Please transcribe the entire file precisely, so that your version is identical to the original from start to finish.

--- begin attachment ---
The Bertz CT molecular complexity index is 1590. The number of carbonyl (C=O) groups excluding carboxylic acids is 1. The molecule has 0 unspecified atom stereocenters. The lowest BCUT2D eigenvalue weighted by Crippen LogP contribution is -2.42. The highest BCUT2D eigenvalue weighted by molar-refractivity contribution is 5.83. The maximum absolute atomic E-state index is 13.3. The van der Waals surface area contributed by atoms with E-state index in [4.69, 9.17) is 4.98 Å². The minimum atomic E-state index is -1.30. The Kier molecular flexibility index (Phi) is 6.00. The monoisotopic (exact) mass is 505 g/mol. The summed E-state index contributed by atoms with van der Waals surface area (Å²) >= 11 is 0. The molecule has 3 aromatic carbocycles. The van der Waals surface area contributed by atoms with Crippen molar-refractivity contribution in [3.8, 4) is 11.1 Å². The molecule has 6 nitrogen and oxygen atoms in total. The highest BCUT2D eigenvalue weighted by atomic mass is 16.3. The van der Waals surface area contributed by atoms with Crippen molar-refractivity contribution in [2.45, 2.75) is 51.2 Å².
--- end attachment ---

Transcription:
The Bertz CT molecular complexity index is 1590. The number of carbonyl (C=O) groups excluding carboxylic acids is 1. The molecule has 0 unspecified atom stereocenters. The lowest BCUT2D eigenvalue weighted by Crippen LogP contribution is -2.42. The highest BCUT2D eigenvalue weighted by molar-refractivity contribution is 5.83. The maximum absolute atomic E-state index is 13.3. The van der Waals surface area contributed by atoms with E-state index in [4.69, 9.17) is 4.98 Å². The minimum atomic E-state index is -1.30. The Kier molecular flexibility index (Phi) is 6.00. The monoisotopic (exact) mass is 505 g/mol. The summed E-state index contributed by atoms with van der Waals surface area (Å²) >= 11 is 0. The molecule has 3 aromatic carbocycles. The van der Waals surface area contributed by atoms with Crippen molar-refractivity contribution in [3.8, 4) is 11.1 Å². The molecule has 6 nitrogen and oxygen atoms in total. The highest BCUT2D eigenvalue weighted by atomic mass is 16.3. The van der Waals surface area contributed by atoms with Crippen molar-refractivity contribution in [2.45, 2.75) is 51.2 Å².